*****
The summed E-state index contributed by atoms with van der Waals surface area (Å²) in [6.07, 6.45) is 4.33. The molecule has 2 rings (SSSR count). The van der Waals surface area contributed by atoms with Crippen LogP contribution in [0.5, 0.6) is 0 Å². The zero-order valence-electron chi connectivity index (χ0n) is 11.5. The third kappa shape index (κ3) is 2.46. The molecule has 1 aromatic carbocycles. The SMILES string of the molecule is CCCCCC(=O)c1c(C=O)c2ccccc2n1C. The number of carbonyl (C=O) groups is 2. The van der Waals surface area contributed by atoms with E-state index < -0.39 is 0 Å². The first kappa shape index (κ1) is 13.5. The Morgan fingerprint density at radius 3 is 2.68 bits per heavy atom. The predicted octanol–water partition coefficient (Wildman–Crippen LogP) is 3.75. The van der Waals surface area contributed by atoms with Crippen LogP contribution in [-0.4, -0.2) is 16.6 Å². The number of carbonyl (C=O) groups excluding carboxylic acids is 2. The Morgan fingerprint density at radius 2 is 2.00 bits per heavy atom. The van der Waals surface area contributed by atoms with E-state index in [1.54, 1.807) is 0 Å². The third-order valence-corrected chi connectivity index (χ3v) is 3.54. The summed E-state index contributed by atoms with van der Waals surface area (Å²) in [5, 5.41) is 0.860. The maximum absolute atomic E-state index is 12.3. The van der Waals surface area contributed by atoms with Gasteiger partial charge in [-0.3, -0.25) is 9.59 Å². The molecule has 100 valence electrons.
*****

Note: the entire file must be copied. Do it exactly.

The summed E-state index contributed by atoms with van der Waals surface area (Å²) in [6.07, 6.45) is 4.33. The molecule has 2 rings (SSSR count). The van der Waals surface area contributed by atoms with Crippen LogP contribution in [0.5, 0.6) is 0 Å². The zero-order valence-electron chi connectivity index (χ0n) is 11.5. The third kappa shape index (κ3) is 2.46. The molecule has 1 aromatic carbocycles. The SMILES string of the molecule is CCCCCC(=O)c1c(C=O)c2ccccc2n1C. The number of carbonyl (C=O) groups is 2. The van der Waals surface area contributed by atoms with E-state index < -0.39 is 0 Å². The first kappa shape index (κ1) is 13.5. The Morgan fingerprint density at radius 3 is 2.68 bits per heavy atom. The predicted octanol–water partition coefficient (Wildman–Crippen LogP) is 3.75. The van der Waals surface area contributed by atoms with Crippen LogP contribution in [-0.4, -0.2) is 16.6 Å². The number of carbonyl (C=O) groups excluding carboxylic acids is 2. The Morgan fingerprint density at radius 2 is 2.00 bits per heavy atom. The van der Waals surface area contributed by atoms with E-state index in [1.54, 1.807) is 0 Å². The third-order valence-corrected chi connectivity index (χ3v) is 3.54. The summed E-state index contributed by atoms with van der Waals surface area (Å²) in [5, 5.41) is 0.860. The maximum absolute atomic E-state index is 12.3. The van der Waals surface area contributed by atoms with Gasteiger partial charge in [-0.3, -0.25) is 9.59 Å². The molecule has 100 valence electrons.